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  • Polly Lauryn Thomas

Guide: What is a Carbon Footprint?

Updated: Dec 22, 2021

For decades we have been told to watch our carbon footprint and reduce it in order to save the planet from climate change. But what is a carbon footprint? How do we measure it? And how do we go about reducing it?

What is a carbon footprint and why should you care?

By dictionary definition, a carbon footprint is the measure of the amount of carbon dioxide that is produced by the activities of a person or company. (Which, yes, does include breathing, however, we do not recommend that you stop breathing in order to reduce your carbon footprint - it’s not a very efficient method…)

Of course, this definition alone doesn’t tell us why it is such an important thing for us to pay attention to.

While fighting climate change isn’t something we can do alone, we can all contribute to it individually by reducing our carbon footprint. With each aspect of our lives we change, we are decreasing the amount of carbon dioxide released into the air. Each small amount will amass into something that will make a real change, like the butterfly effect.

carbon footprint graphic

I’m not a scientist, and luckily I don’t need to explain the details to you of how gases react to each other in the atmosphere. However, the key to understanding the importance of the concept of a carbon footprint is to first understand the effect that carbon dioxide in the atmosphere has on the planet. The carbon dioxide that we release into the atmosphere simply by surviving has no negative effects. It is a part of the planet’s balanced diet, like fat is in ours. But when excessive quantities of carbon dioxide and other greenhouse gases are released as a result of human activity, this contributes to the greenhouse effect, wherein a layer of these gases traps thermal energy in the atmosphere. This leads to what we commonly call global warming.

To put it simply, too much carbon will turn the planet into a sauna over time, and I don’t know about you, but I can only just about stand being in a sauna for 5 minutes, and so, reducing our carbon footprint is an important step in fighting the climate crisis.

How is it measured?

If you went to a search engine now and typed in ‘carbon footprint’ you would find a lot of results linking you to a carbon footprint calculator. You don’t even have to measure it yourself, just put in the data and it will tell you how bad of a tree hugger you are.

But how is it actually measured? And what factors contribute to it?

A carbon footprint itself is measured as ‘how many tons of carbon dioxide are emitted per year’, though it also takes into account other harmful greenhouse gases such as methane. The higher the carbon footprint, the more greenhouse gases a person’s lifestyle is emitting. The ultimate goal is to get it as low as realistically possible.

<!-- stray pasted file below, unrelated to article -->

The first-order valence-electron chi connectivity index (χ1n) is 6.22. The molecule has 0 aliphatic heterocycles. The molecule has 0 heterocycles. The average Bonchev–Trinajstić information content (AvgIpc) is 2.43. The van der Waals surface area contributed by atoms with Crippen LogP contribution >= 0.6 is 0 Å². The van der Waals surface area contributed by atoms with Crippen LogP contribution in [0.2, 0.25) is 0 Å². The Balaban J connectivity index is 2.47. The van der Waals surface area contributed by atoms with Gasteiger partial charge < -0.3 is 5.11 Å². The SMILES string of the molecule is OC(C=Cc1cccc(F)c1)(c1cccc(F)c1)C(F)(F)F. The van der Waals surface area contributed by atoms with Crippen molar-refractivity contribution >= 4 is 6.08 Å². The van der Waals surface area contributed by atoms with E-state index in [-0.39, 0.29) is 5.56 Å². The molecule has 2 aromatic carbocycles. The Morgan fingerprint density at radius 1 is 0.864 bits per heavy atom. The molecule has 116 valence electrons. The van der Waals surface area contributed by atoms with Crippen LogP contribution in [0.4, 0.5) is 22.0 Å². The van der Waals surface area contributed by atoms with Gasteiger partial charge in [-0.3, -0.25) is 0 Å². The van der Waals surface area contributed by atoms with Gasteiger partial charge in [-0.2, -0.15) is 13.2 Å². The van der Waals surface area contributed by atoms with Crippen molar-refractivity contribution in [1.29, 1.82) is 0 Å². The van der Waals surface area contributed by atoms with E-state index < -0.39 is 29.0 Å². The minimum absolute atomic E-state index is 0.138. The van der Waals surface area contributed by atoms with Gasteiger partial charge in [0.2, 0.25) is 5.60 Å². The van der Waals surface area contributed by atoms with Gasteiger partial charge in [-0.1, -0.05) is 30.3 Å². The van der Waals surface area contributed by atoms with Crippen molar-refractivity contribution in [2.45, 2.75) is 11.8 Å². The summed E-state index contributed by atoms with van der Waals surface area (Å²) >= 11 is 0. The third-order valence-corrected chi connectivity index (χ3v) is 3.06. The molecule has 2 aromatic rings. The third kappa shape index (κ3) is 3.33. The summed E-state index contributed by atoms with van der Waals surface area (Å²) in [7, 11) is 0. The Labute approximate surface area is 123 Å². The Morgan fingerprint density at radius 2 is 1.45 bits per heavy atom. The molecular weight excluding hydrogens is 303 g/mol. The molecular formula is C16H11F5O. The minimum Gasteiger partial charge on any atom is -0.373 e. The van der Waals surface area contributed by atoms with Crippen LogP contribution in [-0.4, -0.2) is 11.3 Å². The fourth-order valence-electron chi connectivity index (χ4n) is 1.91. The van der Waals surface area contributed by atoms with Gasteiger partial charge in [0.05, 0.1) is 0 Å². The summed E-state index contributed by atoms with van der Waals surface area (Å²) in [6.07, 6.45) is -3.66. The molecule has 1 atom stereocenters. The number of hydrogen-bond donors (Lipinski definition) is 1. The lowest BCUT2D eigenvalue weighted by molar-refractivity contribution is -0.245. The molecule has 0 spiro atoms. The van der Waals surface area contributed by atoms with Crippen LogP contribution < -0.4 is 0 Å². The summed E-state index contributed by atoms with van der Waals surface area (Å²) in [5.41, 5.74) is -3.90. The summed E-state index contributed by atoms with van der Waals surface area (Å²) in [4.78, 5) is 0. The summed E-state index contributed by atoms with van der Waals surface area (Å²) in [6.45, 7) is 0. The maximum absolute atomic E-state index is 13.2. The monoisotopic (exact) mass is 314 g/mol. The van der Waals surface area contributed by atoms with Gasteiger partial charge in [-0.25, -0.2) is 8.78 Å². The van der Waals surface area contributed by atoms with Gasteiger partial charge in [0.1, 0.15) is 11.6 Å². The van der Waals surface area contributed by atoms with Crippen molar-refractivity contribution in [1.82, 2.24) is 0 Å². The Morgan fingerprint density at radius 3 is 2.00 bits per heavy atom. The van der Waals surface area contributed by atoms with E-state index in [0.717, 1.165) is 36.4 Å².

The amount of carbon dioxide emitted by a person varies, depending on many lifestyle factors. These include the amount of road and air travel, energy consumption and amount of waste and recycling produced, as well as a person’s diet, exercise and shopping habits.

This is a small, general portion of the individual contributors, though they all release greenhouse gases at a different rate. For example, walking will produce carbon dioxide because you are breathing it out into the atmosphere, and running will produce it at a faster rate because you are breathing heavier. However, these things are a tiny and expected contribution, in comparison to the emissions of cars or, one of the biggest contributors, agriculture.

What steps can we take to reduce our carbon footprint?

So, the real question you’re here for: how do you reduce your carbon footprint?

The best way to set out on this journey, would be to calculate your current carbon footprint from the things you can control. This includes your diet, your home and energy usage, the transport you use, and the things you own. There’s no point setting out for a goal if you don’t know where the starting line is.

Once you have a clear idea of where you’re starting from, it’s time to figure out what you can change. It’s all well and good thinking you can cut certain things out of your diet, but if you rely on those things, it might be easier to take a different approach. A great example of this would be buying food that has been produced locally.

Though you cannot change all of agriculture to reduce a big proportion of your footprint, buying things locally will reduce carbon footprint in other ways, including cutting out the transport of the food to you, and the transport of you to the food. This means not going further than you have to for your groceries. If there’s somewhere within walking distance that sells fresh, local produce, you’re cutting all four corners at once and making a great circle.

Reducing your vehicle travel can also be something attainable (for most people) and noticeably impactful. If you’re grabbing your car keys or bus pass on the way out of the house, take a moment to consider if you could get wherever you’re going without those things. If the answer is ‘yes’, then it’s time for the switch.

Always remember, we’re all on this journey together. Whether you can only make tiny swaps to your diet, or swearing off gas emitting vehicles all together, every single person’s contribution goes towards reducing carbon emissions and helping the planet. Not only that, but you can also help to inspire other people to start their own carbon footprint journey.

Can you make a difference? Absolutely.

For more resources on this topic, head over to our dedicated section on the Climate Crisis.

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